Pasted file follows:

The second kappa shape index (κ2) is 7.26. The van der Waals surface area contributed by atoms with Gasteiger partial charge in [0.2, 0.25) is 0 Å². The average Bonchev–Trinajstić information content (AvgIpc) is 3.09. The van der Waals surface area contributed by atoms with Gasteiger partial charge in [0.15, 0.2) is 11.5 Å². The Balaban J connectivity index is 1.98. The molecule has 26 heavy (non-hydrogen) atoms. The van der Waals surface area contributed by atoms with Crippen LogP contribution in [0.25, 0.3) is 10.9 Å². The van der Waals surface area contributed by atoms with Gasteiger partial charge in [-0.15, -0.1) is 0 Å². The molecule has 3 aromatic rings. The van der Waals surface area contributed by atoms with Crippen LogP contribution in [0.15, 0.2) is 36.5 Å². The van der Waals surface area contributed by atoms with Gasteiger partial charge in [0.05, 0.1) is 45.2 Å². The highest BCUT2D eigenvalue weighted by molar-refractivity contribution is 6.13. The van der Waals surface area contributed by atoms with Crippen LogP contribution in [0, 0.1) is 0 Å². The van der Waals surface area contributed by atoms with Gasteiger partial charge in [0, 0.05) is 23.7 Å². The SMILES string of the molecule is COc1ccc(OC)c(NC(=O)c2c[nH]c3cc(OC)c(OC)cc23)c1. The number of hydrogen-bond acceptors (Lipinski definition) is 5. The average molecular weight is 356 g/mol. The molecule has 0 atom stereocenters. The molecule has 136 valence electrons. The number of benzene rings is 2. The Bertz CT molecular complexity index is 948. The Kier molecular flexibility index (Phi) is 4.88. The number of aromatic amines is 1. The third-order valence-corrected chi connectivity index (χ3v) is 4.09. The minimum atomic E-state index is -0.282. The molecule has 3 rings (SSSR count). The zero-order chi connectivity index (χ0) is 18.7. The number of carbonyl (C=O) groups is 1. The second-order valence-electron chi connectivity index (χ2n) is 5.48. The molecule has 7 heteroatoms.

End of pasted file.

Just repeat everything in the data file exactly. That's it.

The second kappa shape index (κ2) is 7.26. The van der Waals surface area contributed by atoms with Gasteiger partial charge in [0.2, 0.25) is 0 Å². The average Bonchev–Trinajstić information content (AvgIpc) is 3.09. The van der Waals surface area contributed by atoms with Gasteiger partial charge in [0.15, 0.2) is 11.5 Å². The Balaban J connectivity index is 1.98. The molecule has 26 heavy (non-hydrogen) atoms. The van der Waals surface area contributed by atoms with Crippen LogP contribution in [0.25, 0.3) is 10.9 Å². The van der Waals surface area contributed by atoms with Gasteiger partial charge in [-0.15, -0.1) is 0 Å². The molecule has 3 aromatic rings. The van der Waals surface area contributed by atoms with Crippen LogP contribution in [0.15, 0.2) is 36.5 Å². The van der Waals surface area contributed by atoms with Gasteiger partial charge in [0.05, 0.1) is 45.2 Å². The highest BCUT2D eigenvalue weighted by molar-refractivity contribution is 6.13. The van der Waals surface area contributed by atoms with Crippen LogP contribution in [0, 0.1) is 0 Å². The van der Waals surface area contributed by atoms with Gasteiger partial charge in [0, 0.05) is 23.7 Å². The SMILES string of the molecule is COc1ccc(OC)c(NC(=O)c2c[nH]c3cc(OC)c(OC)cc23)c1. The number of hydrogen-bond acceptors (Lipinski definition) is 5. The average molecular weight is 356 g/mol. The molecule has 0 atom stereocenters. The molecule has 136 valence electrons. The number of benzene rings is 2. The Bertz CT molecular complexity index is 948. The Kier molecular flexibility index (Phi) is 4.88. The number of aromatic amines is 1. The third-order valence-corrected chi connectivity index (χ3v) is 4.09. The minimum atomic E-state index is -0.282. The molecule has 3 rings (SSSR count). The zero-order chi connectivity index (χ0) is 18.7. The number of carbonyl (C=O) groups is 1. The second-order valence-electron chi connectivity index (χ2n) is 5.48. The molecule has 7 heteroatoms.